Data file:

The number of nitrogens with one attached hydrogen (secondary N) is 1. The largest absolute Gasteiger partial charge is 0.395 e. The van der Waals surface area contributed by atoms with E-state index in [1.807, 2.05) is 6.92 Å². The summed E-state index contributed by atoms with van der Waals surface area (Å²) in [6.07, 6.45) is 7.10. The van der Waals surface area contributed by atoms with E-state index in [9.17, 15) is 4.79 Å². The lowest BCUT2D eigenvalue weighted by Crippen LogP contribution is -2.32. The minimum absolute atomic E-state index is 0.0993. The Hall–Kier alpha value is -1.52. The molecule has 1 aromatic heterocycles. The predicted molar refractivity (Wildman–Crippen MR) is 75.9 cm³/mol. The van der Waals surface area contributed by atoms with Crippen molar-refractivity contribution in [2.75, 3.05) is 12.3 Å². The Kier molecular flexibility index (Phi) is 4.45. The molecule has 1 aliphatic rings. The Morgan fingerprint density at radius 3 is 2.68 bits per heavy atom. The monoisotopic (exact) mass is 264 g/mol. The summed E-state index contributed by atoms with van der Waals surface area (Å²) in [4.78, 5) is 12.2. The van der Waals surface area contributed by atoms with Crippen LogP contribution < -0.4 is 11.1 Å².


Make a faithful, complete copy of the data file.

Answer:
The number of nitrogens with one attached hydrogen (secondary N) is 1. The largest absolute Gasteiger partial charge is 0.395 e. The van der Waals surface area contributed by atoms with E-state index in [1.807, 2.05) is 6.92 Å². The summed E-state index contributed by atoms with van der Waals surface area (Å²) in [6.07, 6.45) is 7.10. The van der Waals surface area contributed by atoms with E-state index in [9.17, 15) is 4.79 Å². The lowest BCUT2D eigenvalue weighted by Crippen LogP contribution is -2.32. The minimum absolute atomic E-state index is 0.0993. The Hall–Kier alpha value is -1.52. The molecule has 1 aromatic heterocycles. The predicted molar refractivity (Wildman–Crippen MR) is 75.9 cm³/mol. The van der Waals surface area contributed by atoms with Crippen molar-refractivity contribution in [2.75, 3.05) is 12.3 Å². The Kier molecular flexibility index (Phi) is 4.45. The molecule has 1 aliphatic rings. The Morgan fingerprint density at radius 3 is 2.68 bits per heavy atom. The monoisotopic (exact) mass is 264 g/mol. The summed E-state index contributed by atoms with van der Waals surface area (Å²) in [4.78, 5) is 12.2. The van der Waals surface area contributed by atoms with Crippen LogP contribution < -0.4 is 11.1 Å².